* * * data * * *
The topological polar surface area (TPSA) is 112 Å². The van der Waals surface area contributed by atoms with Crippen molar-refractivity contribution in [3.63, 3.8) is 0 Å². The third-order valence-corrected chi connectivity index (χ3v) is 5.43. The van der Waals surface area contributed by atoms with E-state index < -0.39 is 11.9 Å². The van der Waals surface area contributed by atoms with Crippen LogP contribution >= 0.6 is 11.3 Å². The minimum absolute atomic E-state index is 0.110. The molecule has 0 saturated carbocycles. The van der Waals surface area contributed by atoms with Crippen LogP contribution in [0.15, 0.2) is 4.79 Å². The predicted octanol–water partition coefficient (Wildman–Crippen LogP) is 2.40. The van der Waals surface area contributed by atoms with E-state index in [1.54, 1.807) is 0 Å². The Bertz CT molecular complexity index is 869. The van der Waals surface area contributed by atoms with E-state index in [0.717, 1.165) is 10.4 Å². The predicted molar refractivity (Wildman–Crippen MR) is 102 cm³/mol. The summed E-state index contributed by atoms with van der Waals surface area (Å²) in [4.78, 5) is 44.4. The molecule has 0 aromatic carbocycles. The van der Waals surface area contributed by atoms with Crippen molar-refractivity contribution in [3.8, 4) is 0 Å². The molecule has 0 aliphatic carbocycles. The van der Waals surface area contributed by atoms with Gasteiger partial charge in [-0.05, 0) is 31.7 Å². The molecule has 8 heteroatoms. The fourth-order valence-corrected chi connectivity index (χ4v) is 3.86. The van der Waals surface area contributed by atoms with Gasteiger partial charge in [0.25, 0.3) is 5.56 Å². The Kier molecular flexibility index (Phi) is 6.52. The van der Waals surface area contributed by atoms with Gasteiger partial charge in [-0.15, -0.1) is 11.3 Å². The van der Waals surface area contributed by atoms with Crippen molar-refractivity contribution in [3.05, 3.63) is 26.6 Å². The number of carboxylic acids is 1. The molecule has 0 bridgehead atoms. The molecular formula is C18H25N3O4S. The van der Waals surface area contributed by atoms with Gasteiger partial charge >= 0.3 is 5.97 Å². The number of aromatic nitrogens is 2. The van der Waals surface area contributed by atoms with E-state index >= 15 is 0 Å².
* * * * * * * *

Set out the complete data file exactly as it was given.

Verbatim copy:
The topological polar surface area (TPSA) is 112 Å². The van der Waals surface area contributed by atoms with Crippen molar-refractivity contribution in [3.63, 3.8) is 0 Å². The third-order valence-corrected chi connectivity index (χ3v) is 5.43. The van der Waals surface area contributed by atoms with E-state index < -0.39 is 11.9 Å². The van der Waals surface area contributed by atoms with Crippen LogP contribution >= 0.6 is 11.3 Å². The minimum absolute atomic E-state index is 0.110. The molecule has 0 saturated carbocycles. The van der Waals surface area contributed by atoms with Crippen LogP contribution in [0.15, 0.2) is 4.79 Å². The predicted octanol–water partition coefficient (Wildman–Crippen LogP) is 2.40. The van der Waals surface area contributed by atoms with E-state index in [1.54, 1.807) is 0 Å². The Bertz CT molecular complexity index is 869. The van der Waals surface area contributed by atoms with E-state index in [0.717, 1.165) is 10.4 Å². The predicted molar refractivity (Wildman–Crippen MR) is 102 cm³/mol. The summed E-state index contributed by atoms with van der Waals surface area (Å²) in [4.78, 5) is 44.4. The molecule has 0 aromatic carbocycles. The van der Waals surface area contributed by atoms with Crippen molar-refractivity contribution in [3.8, 4) is 0 Å². The molecule has 0 aliphatic carbocycles. The van der Waals surface area contributed by atoms with Gasteiger partial charge in [-0.05, 0) is 31.7 Å². The molecule has 8 heteroatoms. The fourth-order valence-corrected chi connectivity index (χ4v) is 3.86. The van der Waals surface area contributed by atoms with Gasteiger partial charge in [0.25, 0.3) is 5.56 Å². The Kier molecular flexibility index (Phi) is 6.52. The van der Waals surface area contributed by atoms with Gasteiger partial charge in [-0.15, -0.1) is 11.3 Å². The van der Waals surface area contributed by atoms with Crippen molar-refractivity contribution in [3.05, 3.63) is 26.6 Å². The number of carboxylic acids is 1. The molecule has 0 bridgehead atoms. The molecular formula is C18H25N3O4S. The van der Waals surface area contributed by atoms with Gasteiger partial charge >= 0.3 is 5.97 Å². The number of aromatic nitrogens is 2. The van der Waals surface area contributed by atoms with E-state index >= 15 is 0 Å².